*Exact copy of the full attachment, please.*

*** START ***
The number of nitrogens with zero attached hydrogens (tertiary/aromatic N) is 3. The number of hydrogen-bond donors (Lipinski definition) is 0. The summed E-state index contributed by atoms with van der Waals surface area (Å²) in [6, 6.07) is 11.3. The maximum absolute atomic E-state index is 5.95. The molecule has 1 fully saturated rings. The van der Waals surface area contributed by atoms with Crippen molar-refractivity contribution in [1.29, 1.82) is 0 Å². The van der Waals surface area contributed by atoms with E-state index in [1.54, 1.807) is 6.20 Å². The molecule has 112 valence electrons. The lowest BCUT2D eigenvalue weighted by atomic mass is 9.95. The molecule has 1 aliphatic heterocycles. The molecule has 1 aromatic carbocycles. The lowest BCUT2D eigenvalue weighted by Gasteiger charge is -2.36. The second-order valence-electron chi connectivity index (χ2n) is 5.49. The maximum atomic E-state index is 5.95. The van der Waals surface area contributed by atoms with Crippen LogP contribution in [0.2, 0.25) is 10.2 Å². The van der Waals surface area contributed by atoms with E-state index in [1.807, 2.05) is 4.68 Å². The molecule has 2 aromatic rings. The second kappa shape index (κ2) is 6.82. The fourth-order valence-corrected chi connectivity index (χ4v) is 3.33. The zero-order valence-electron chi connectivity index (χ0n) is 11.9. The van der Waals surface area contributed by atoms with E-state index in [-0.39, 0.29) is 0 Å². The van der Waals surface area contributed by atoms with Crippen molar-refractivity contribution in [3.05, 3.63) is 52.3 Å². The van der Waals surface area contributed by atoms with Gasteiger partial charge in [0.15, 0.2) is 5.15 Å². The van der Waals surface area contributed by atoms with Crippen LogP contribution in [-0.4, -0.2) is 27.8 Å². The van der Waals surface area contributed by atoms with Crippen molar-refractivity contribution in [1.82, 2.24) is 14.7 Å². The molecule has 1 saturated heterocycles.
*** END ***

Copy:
The number of nitrogens with zero attached hydrogens (tertiary/aromatic N) is 3. The number of hydrogen-bond donors (Lipinski definition) is 0. The summed E-state index contributed by atoms with van der Waals surface area (Å²) in [6, 6.07) is 11.3. The maximum absolute atomic E-state index is 5.95. The molecule has 1 fully saturated rings. The van der Waals surface area contributed by atoms with Crippen molar-refractivity contribution in [1.29, 1.82) is 0 Å². The van der Waals surface area contributed by atoms with E-state index in [1.54, 1.807) is 6.20 Å². The molecule has 112 valence electrons. The lowest BCUT2D eigenvalue weighted by atomic mass is 9.95. The molecule has 1 aliphatic heterocycles. The molecule has 1 aromatic carbocycles. The lowest BCUT2D eigenvalue weighted by Gasteiger charge is -2.36. The second-order valence-electron chi connectivity index (χ2n) is 5.49. The maximum atomic E-state index is 5.95. The van der Waals surface area contributed by atoms with Crippen LogP contribution in [0.2, 0.25) is 10.2 Å². The van der Waals surface area contributed by atoms with E-state index in [1.807, 2.05) is 4.68 Å². The molecule has 2 aromatic rings. The second kappa shape index (κ2) is 6.82. The fourth-order valence-corrected chi connectivity index (χ4v) is 3.33. The zero-order valence-electron chi connectivity index (χ0n) is 11.9. The van der Waals surface area contributed by atoms with E-state index in [-0.39, 0.29) is 0 Å². The van der Waals surface area contributed by atoms with Crippen molar-refractivity contribution in [3.05, 3.63) is 52.3 Å². The van der Waals surface area contributed by atoms with Gasteiger partial charge in [0.15, 0.2) is 5.15 Å². The van der Waals surface area contributed by atoms with Crippen LogP contribution in [-0.4, -0.2) is 27.8 Å². The van der Waals surface area contributed by atoms with Crippen molar-refractivity contribution in [1.82, 2.24) is 14.7 Å². The molecule has 1 saturated heterocycles.